Japan is preparing to move at “top speed” to create non-binding guidelines that will help companies identify human rights abuses in their supply chains. But is it a mistake to equate regulating quickly with regulating thoroughly?
Japan’s commitment to publish guidelines on company human rights due diligence (HRDD) puts them on track to be the first Asian country to legislate on HRDD. It’s timely, trailing a 2021 survey which found that 21% of Japanese companies were doing nothing at all to manage human rights abuses in their supply chains. A panel of experts including government officials, company and labor representatives have spent the summer working on a draft of the guidelines, which are due to be published by fall 2022.
Though most Japanese companies have made public HRDD commitments, the gulf between public discourse and private action remains wide. Evidence from the World Benchmarking Alliance shows that only 22% of Japanese companies surveyed are actively assessing human rights issues in their supply chains, and only 27% are actively identifying them. These findings are backed up by a 2021 Nikkei Asia poll which revealed only 12% of Japanese companies actively monitor their supply chains for human rights violations.
Japan’s booming export industry is especially sensitive to international regulations. Japan exported over $135bn of goods to the US in 2021, and entered into an economic partnership with the EU in 2019. Both of these deals will be subject to the EU and US’ latest legislation on HRDD, which could mean that Japanese goods associated with forced and child labour are denied market access in those countries. Uniqlo should be acutely aware of this fact, they had a shipment of shirts denied entry to the US back in 2021.
The guidelines present a crucial opportunity for Japan to realign its trajectory away from recent supply chain labor scandals and towards alignment with global anti-modern slavery legislation. What remains to be seen is how far lawmakers are prepared to go with the guidelines. In their rush to regulate, is Japan doing enough to prevent human rights abuses in supply chains?
Shinkansen to Better Supply Chains?
The Center for Strategic and International Studies has called on Japan to carry out thorough follow-up monitoring assessments on the actual implementation of the guidelines by companies, and to consider a North American-style import ban on goods associated with forced labor.
A whirlwind of recent activity shows the Japanese government is now beginning to prioritize HRDD. In 2020, Japan’s National Action Plan on Business and Human Rights reinforced their commitment to the UN’s Sustainable Development Goals and the following year, Gen Nakatani was appointed as the government’s first human rights czar. Nakatani wasted no time in putting human rights issues at the top of the agenda. Japan is also funding a UNDP programme to improve human rights related issues in supply chains in developing countries.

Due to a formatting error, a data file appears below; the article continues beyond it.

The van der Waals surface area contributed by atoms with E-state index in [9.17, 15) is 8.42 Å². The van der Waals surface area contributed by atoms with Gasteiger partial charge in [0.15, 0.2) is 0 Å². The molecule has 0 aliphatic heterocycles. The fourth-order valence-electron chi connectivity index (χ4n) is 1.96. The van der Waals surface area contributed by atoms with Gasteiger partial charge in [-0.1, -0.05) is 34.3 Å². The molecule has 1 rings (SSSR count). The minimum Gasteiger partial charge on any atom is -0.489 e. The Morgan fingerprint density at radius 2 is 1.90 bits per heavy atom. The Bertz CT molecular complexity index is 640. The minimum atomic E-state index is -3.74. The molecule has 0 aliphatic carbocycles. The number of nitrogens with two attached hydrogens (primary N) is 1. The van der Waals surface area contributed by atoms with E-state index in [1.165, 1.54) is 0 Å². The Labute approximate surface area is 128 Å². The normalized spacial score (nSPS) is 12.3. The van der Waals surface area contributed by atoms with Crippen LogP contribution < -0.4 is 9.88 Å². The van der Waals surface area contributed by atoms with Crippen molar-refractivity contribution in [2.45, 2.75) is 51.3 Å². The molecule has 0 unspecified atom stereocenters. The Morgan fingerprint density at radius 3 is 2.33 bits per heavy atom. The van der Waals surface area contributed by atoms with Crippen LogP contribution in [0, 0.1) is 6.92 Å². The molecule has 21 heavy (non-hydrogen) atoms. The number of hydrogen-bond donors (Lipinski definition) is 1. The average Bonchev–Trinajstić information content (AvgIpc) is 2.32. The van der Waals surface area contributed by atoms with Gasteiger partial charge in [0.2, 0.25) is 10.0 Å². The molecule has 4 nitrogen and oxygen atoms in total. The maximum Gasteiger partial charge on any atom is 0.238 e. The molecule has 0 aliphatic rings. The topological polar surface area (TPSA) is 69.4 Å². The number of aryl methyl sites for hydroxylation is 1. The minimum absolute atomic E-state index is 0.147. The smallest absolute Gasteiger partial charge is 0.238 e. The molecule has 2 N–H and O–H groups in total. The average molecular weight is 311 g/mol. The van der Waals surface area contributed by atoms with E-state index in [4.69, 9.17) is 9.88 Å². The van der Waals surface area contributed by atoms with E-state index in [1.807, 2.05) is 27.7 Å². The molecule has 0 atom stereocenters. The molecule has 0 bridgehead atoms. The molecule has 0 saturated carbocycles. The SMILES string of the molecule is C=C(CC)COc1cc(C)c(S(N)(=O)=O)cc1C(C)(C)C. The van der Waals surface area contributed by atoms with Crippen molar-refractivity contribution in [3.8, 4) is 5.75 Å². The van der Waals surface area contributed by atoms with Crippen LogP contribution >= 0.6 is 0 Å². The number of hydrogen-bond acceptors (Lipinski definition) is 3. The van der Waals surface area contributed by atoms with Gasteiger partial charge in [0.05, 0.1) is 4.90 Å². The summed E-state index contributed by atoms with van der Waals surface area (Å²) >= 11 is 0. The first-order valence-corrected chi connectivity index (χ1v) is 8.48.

Non-binding or Non-effective?
For now, the Government has made clear that Japan is expected to issue only guidelines, not a full fat modern slavery act like France’s Duty of Vigilance Law. Unfortunately, if we’re to learn anything from first generation HRDD legislation, it’s that guidelines alone don’t stimulate companies to identify, prevent, mitigate and address human rights abuses in the supply chain.
The Australian Modern Slavery Act of 2018 mandated reporting standards, but reports found that only 27% of companies had processes in place for remedying human rights abuses. Furthermore, there were no penalties for non-compliance, so companies could pay lip service to the Act without acting upon its recommendations.
First generation European legislation created reporting standards for companies with long-tail supply chains, but in 2020, 46.2% of European companies were found not to have effective HRDD processes in place. Again, the culprit was a lack of mandatory clauses, and a lack of penalties for companies that did not comply.
Japan, Mind the Gap between Commitments and Action
If mandatory regulation with clear expectations for HRDD policies is the stick that will push companies to develop operational procedures, then continued global market access is the carrot that will entice them. Japan may not be ready to force companies to mitigate supply chain abuses, but the tide of global opinion favors mandatory due diligence. If Japanese companies want to remain competitive in global markets then they’ll need to prepare for the inevitable. That’s why many companies are opting to get ahead of regulations by pre-emptively implementing digital survey and grievance management solutions. Digital HRDD solutions ensure that company HRDD due diligence operations are backed up by credible data from across the supply chain. This enables regular reporting, wide stakeholder involvement, and a risk-based approach.
If Japan wants to lead the pack rather than play catch up, then Japanese legislators ought to look beyond first generation modern slavery acts from the UK and Australia. While Japan drafts its guidelines, those acts, just half decade old, are already being amended with enforcement mechanisms designed to encourage compliance.
Being the first country in Asia to legislate HRDD compliance would be a milestone in Japan’s fight for workers’ rights. With progress in global regulations and technological HRDD solutions continuing at pace, Japan is asserting itself as a regional role model within a global community that’s striving towards a more equitable future for supply chain workers. However, first generation HRDD legislation has proven that guidance without enforcement is not a panacea for human rights abuses in contemporary supply chains. If Japan gets it right it could send a signal for significant improvements in HRDD legislation across the region.